AFTERWARDS, NATASHA DROVE us to her apartment building in her small automobile. The traffic was heavy, and it took about forty minutes. On the way, she explained that she’d had difficulty finding any information on Marie, as I requested of her, in the general government files. I had explained to her that Marie was my collaborator and companion while getting established in Moscow but disappeared after returning to Paris. I hoped that Natasha had means through the Russian spy agencies to learn Marie’s whereabouts. There was, however, a file at the FSB (Federal Security Service of the Russian Federation), the successor to the infamous KGB, marked TOP SECRET, she told me, which meant that no one, even someone at Natasha’s level, had access to it without a lot of explanations.

“There could be a lot of reasons for that,” she said, “so I shouldn’t conclude that the information in the file merited a high level of secrecy; it could simply be for business reasons or otherwise.” But we both knew that having a file at the highest Russian secret service meant that Marie had some level of importance, either as a known spy for the West or as an FSB or GRU agent or double agent.

Natasha emphasized that she’d found nothing of importance in the visa office files — Marie had been granted entry to Russia on many occasions, but there was nothing out of the ordinary, no red flags, in the file Natasha had seen. She said she could enlist help to locate Marie but thought this would draw more attention to her and, in turn, to me than was desirable. I agreed.

I had not told her that I believed Marie was in St. Martin.

“Is there no way to get an uncensored file on her?” I asked.

“Not without bringing this to the attention of senior FSB officials, which we do not want to do,” she said. “My casual inquiry already worried me, since such efforts are never casual or without significance.”

I decided to drop the discussion and let the CIA and Mossad interpret this situation for themselves. But I was even more uneasy now, worrying that Marie’s disappearance was caused by her fear of being exposed as disloyal to the West. Maybe she still had family in the Russian Federation that made her susceptible to becoming a double agent. But I recognized that I cared more for her than for these political issues or realities. Yet, I had a mission to perform, and if Marie were a double agent, I was exposed and at personal risk here in Russia and maybe anywhere.

It was a relief to relax in Natasha’s living room, sipping a glass of wine while she checked her computer for emails and messages. There was nothing imminent, she said, as she came over to sit next to me on the couch. We toasted to working on the clinical project together, and I asked how she could take this project on, given her other responsibilities.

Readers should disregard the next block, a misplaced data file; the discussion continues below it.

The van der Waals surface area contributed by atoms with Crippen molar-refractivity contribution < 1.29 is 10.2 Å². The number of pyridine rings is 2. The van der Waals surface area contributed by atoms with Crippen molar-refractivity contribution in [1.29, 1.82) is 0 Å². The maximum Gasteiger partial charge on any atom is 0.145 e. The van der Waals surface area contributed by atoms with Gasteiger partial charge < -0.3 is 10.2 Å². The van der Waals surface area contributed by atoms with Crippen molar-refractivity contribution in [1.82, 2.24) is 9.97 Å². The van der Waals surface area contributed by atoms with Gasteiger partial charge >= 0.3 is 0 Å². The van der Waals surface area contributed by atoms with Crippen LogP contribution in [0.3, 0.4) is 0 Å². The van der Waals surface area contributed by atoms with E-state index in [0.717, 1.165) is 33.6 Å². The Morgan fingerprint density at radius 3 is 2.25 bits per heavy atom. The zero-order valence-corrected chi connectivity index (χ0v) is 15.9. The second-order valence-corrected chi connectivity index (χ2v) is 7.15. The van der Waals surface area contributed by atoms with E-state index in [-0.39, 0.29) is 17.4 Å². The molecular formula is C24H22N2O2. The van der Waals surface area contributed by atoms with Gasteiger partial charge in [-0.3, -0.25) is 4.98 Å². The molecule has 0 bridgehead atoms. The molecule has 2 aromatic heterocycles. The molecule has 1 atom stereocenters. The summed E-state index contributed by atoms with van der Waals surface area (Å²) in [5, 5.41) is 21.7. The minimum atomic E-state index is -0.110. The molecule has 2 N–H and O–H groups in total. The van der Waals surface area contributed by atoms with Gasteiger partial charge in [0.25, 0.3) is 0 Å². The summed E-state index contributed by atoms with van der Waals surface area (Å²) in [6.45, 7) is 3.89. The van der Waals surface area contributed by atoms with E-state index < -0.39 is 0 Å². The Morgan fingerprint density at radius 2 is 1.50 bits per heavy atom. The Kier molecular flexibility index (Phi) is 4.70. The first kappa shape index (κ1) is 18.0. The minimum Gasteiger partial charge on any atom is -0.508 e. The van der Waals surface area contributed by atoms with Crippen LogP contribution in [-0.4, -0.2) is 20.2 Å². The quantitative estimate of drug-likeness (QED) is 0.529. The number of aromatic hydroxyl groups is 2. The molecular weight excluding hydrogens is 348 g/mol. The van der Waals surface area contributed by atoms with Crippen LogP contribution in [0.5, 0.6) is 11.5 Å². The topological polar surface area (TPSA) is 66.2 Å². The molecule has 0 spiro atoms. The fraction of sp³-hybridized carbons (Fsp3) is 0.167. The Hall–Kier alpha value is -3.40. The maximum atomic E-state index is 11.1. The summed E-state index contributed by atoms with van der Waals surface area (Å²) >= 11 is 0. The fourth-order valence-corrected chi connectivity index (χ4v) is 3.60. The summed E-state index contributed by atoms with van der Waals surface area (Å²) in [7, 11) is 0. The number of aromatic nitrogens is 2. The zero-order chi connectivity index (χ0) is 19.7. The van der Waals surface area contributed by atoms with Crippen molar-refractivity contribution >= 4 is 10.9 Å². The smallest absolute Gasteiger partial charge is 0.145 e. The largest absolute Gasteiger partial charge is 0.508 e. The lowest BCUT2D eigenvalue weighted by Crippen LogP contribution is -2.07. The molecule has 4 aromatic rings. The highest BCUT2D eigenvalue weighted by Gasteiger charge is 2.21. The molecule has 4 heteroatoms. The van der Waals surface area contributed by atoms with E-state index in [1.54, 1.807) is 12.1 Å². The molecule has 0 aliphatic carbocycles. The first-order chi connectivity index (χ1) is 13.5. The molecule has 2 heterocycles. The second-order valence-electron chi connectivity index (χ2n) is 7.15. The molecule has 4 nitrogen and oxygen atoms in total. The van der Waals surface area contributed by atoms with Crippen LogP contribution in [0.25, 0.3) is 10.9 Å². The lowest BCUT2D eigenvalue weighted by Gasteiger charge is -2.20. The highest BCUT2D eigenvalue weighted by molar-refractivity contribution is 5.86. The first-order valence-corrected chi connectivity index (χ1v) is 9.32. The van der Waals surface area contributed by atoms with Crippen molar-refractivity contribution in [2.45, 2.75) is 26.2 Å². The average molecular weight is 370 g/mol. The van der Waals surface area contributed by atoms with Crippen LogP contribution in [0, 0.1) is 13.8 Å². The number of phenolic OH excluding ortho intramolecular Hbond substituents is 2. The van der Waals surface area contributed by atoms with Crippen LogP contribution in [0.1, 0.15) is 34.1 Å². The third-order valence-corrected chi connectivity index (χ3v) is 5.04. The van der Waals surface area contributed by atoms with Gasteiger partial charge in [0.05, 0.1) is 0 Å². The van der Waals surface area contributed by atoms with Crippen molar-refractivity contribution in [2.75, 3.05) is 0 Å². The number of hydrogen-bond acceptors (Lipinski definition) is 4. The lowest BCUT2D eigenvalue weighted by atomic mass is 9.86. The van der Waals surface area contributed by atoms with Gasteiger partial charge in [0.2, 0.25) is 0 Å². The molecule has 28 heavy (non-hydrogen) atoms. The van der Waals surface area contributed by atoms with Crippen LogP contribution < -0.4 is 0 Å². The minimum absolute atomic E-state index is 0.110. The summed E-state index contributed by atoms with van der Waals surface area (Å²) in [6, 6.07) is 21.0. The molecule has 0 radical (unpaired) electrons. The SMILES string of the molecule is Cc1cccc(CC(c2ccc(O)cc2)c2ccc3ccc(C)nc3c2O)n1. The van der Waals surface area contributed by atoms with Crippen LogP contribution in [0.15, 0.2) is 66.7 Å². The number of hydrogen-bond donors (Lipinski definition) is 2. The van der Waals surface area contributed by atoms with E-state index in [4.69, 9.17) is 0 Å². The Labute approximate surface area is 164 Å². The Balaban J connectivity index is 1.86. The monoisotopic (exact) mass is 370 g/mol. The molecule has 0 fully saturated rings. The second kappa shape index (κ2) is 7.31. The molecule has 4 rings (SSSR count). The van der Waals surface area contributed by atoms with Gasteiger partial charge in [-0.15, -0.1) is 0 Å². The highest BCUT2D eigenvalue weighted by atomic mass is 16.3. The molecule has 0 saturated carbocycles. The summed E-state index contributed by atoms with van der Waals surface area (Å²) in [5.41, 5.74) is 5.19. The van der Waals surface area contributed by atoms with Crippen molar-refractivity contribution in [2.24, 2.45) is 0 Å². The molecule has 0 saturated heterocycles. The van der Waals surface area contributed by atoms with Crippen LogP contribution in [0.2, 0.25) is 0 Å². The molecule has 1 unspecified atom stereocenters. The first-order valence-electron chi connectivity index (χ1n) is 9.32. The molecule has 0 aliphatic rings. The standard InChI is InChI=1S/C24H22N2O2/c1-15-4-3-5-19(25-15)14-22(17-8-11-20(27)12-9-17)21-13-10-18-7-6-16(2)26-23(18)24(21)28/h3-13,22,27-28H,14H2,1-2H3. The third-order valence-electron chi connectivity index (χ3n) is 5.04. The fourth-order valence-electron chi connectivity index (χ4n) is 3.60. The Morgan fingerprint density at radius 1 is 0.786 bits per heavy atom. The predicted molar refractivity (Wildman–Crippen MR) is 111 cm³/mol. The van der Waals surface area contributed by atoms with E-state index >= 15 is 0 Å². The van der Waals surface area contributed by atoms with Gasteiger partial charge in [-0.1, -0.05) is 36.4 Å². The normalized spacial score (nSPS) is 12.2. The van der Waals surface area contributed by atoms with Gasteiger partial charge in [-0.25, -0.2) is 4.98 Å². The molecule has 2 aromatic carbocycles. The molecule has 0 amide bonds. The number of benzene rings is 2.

“Working for a highly structured bureaucratic government organization does have some advantages when you gain a high managerial role,” she said. “I am independent within the system to choose my personal tasks while assigning others to my staff, who are happy to be challenged by assignments that I have labeled important. This gives me a lot of latitude to choose projects that have major visibility within the government, especially if it involves science that contributes to the military capabilities of the Motherland. Also, we have a lot of staff, so I like to keep them busy.”

“So, you think my project falls into the category of high visibility?”

“I am not sure, but if it has some interest to the FSB or GRU and/or it can make some oligarchs and their government friends wealthy, including possibly President Putin, then my having an association may be politically wise.”

“Besides,” she added, “it gives me a good reason to be with you.” She leaned over and kissed me, and this time I returned her kiss and held her in my arms. At that moment, I couldn’t think of Marie or anyone else. Natasha was an exciting, confident, and certainly romantically experienced woman who wanted to please me and showed a desire to be pleased by me. So, dinner was postponed for at least an hour.

At about 8:00 p.m., I ordered a car to take me back to my apartment, since Natasha and I had agreed that my staying the night could complicate matters if her apartment were under surveillance. Although she doubted that it was, she said that we shouldn’t underestimate the interest of the GRU in my activities, especially with my interactions with Marie and now with Dr. Breslau’s sister. It would be quite easy to connect the dots and implicate me in an espionage plot to learn about the research at Oryol. But I guess Natasha’s opinion of me was that I did not show sufficient sophistication to cause this suspicion.

As I was driven home, I thought about Natasha and our new relationship and whether I should reveal it to my CIA handlers. I concluded that I didn’t have a choice, since they were probably monitoring my activities, and not telling them would raise loyalty and trust concerns.

In the back of my mind, I also thought that if Natasha could get more involved in the Pharmascent research, maybe she could take over my role in Moscow, allowing me to return to the States and expand Pharmascent there while I resumed my research at Empire State University medical center. But it was probably premature to discuss such a scenario with my CIA contacts. I knew they had a bias against Natasha getting involved with Pharmascent. And I doubted that Pharmascent was a long-time opportunity for her, certainly not reason enough to leave her government position and career.